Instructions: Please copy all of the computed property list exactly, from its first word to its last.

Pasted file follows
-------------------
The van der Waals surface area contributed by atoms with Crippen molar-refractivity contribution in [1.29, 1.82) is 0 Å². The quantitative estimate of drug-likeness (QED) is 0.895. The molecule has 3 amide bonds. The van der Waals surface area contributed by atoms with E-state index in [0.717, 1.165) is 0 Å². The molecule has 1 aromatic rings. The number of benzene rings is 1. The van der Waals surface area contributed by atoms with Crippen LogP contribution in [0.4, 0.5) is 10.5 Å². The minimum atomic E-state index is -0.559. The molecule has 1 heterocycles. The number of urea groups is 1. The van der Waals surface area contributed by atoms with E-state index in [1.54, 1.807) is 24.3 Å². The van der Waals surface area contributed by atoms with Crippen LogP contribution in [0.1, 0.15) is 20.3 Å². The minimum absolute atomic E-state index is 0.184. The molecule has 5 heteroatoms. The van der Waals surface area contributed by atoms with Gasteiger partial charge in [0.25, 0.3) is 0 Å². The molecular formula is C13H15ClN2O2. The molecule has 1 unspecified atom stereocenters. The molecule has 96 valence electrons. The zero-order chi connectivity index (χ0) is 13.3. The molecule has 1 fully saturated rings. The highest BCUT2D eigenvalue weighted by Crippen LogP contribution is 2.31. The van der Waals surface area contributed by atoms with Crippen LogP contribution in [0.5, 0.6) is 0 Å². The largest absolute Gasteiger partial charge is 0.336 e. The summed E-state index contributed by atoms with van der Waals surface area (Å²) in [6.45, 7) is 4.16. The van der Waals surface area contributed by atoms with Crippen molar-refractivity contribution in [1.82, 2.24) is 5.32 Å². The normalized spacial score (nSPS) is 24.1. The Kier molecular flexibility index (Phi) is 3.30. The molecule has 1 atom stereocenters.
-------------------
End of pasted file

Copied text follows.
The van der Waals surface area contributed by atoms with Crippen molar-refractivity contribution in [1.29, 1.82) is 0 Å². The quantitative estimate of drug-likeness (QED) is 0.895. The molecule has 3 amide bonds. The van der Waals surface area contributed by atoms with E-state index in [0.717, 1.165) is 0 Å². The molecule has 1 aromatic rings. The number of benzene rings is 1. The van der Waals surface area contributed by atoms with Crippen LogP contribution in [0.4, 0.5) is 10.5 Å². The minimum atomic E-state index is -0.559. The molecule has 1 heterocycles. The number of urea groups is 1. The van der Waals surface area contributed by atoms with E-state index in [1.54, 1.807) is 24.3 Å². The van der Waals surface area contributed by atoms with Crippen LogP contribution in [0.1, 0.15) is 20.3 Å². The minimum absolute atomic E-state index is 0.184. The molecule has 5 heteroatoms. The van der Waals surface area contributed by atoms with Gasteiger partial charge in [0.25, 0.3) is 0 Å². The molecular formula is C13H15ClN2O2. The molecule has 1 unspecified atom stereocenters. The molecule has 96 valence electrons. The zero-order chi connectivity index (χ0) is 13.3. The molecule has 1 fully saturated rings. The highest BCUT2D eigenvalue weighted by Crippen LogP contribution is 2.31. The van der Waals surface area contributed by atoms with Crippen LogP contribution in [0.5, 0.6) is 0 Å². The largest absolute Gasteiger partial charge is 0.336 e. The summed E-state index contributed by atoms with van der Waals surface area (Å²) in [6.45, 7) is 4.16. The van der Waals surface area contributed by atoms with Crippen molar-refractivity contribution in [1.82, 2.24) is 5.32 Å². The normalized spacial score (nSPS) is 24.1. The Kier molecular flexibility index (Phi) is 3.30. The molecule has 1 atom stereocenters.